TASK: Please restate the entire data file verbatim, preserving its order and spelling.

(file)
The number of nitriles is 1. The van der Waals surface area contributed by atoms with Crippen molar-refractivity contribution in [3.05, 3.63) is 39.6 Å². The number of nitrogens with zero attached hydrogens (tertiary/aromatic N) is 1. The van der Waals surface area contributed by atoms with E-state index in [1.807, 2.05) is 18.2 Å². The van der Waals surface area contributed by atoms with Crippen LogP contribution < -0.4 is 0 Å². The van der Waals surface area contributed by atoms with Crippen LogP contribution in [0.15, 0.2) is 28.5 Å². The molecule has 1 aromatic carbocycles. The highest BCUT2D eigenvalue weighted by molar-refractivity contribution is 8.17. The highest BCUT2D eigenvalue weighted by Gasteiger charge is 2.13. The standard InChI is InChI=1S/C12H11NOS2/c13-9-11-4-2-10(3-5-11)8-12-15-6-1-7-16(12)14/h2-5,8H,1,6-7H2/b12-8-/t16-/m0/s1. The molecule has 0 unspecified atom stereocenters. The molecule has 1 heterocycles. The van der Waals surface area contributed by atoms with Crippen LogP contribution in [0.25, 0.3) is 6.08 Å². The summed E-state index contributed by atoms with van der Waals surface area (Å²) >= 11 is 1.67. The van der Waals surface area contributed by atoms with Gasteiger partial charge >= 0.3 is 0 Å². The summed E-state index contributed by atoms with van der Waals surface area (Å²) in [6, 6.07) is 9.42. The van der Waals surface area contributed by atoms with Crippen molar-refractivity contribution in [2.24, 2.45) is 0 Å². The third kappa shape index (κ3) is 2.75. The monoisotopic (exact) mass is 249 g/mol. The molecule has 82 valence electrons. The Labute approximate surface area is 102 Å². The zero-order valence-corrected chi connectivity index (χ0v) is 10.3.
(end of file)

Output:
The number of nitriles is 1. The van der Waals surface area contributed by atoms with Crippen molar-refractivity contribution in [3.05, 3.63) is 39.6 Å². The number of nitrogens with zero attached hydrogens (tertiary/aromatic N) is 1. The van der Waals surface area contributed by atoms with E-state index in [1.807, 2.05) is 18.2 Å². The van der Waals surface area contributed by atoms with Crippen LogP contribution < -0.4 is 0 Å². The van der Waals surface area contributed by atoms with Crippen LogP contribution in [0.15, 0.2) is 28.5 Å². The molecule has 1 aromatic carbocycles. The highest BCUT2D eigenvalue weighted by molar-refractivity contribution is 8.17. The highest BCUT2D eigenvalue weighted by Gasteiger charge is 2.13. The standard InChI is InChI=1S/C12H11NOS2/c13-9-11-4-2-10(3-5-11)8-12-15-6-1-7-16(12)14/h2-5,8H,1,6-7H2/b12-8-/t16-/m0/s1. The molecule has 0 unspecified atom stereocenters. The molecule has 1 heterocycles. The van der Waals surface area contributed by atoms with Crippen LogP contribution in [0.25, 0.3) is 6.08 Å². The summed E-state index contributed by atoms with van der Waals surface area (Å²) >= 11 is 1.67. The van der Waals surface area contributed by atoms with Gasteiger partial charge >= 0.3 is 0 Å². The summed E-state index contributed by atoms with van der Waals surface area (Å²) in [6, 6.07) is 9.42. The van der Waals surface area contributed by atoms with Crippen molar-refractivity contribution in [2.24, 2.45) is 0 Å². The third kappa shape index (κ3) is 2.75. The monoisotopic (exact) mass is 249 g/mol. The molecule has 82 valence electrons. The Labute approximate surface area is 102 Å². The zero-order valence-corrected chi connectivity index (χ0v) is 10.3.